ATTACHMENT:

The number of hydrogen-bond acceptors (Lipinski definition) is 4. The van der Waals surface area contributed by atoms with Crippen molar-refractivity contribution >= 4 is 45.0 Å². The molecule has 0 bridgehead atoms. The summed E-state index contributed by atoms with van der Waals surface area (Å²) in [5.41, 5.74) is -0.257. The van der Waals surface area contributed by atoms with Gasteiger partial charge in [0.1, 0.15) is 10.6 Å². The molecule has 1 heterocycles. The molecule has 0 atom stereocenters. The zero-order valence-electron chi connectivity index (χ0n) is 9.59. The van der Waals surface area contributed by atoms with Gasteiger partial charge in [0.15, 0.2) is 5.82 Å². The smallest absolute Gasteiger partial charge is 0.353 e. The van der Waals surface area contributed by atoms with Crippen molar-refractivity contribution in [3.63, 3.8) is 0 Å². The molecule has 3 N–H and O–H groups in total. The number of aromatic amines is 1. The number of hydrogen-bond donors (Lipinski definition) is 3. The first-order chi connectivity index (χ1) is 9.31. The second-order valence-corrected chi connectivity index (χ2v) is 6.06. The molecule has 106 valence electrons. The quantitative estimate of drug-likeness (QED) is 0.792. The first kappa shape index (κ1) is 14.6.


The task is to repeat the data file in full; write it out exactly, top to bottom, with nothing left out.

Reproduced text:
The number of hydrogen-bond acceptors (Lipinski definition) is 4. The van der Waals surface area contributed by atoms with Crippen molar-refractivity contribution >= 4 is 45.0 Å². The molecule has 0 bridgehead atoms. The summed E-state index contributed by atoms with van der Waals surface area (Å²) in [5.41, 5.74) is -0.257. The van der Waals surface area contributed by atoms with Gasteiger partial charge in [0.1, 0.15) is 10.6 Å². The molecule has 1 heterocycles. The molecule has 0 atom stereocenters. The zero-order valence-electron chi connectivity index (χ0n) is 9.59. The van der Waals surface area contributed by atoms with Gasteiger partial charge in [0.15, 0.2) is 5.82 Å². The smallest absolute Gasteiger partial charge is 0.353 e. The van der Waals surface area contributed by atoms with Crippen molar-refractivity contribution in [3.63, 3.8) is 0 Å². The molecule has 3 N–H and O–H groups in total. The number of aromatic amines is 1. The number of hydrogen-bond donors (Lipinski definition) is 3. The first-order chi connectivity index (χ1) is 9.31. The second-order valence-corrected chi connectivity index (χ2v) is 6.06. The molecule has 106 valence electrons. The quantitative estimate of drug-likeness (QED) is 0.792. The first kappa shape index (κ1) is 14.6.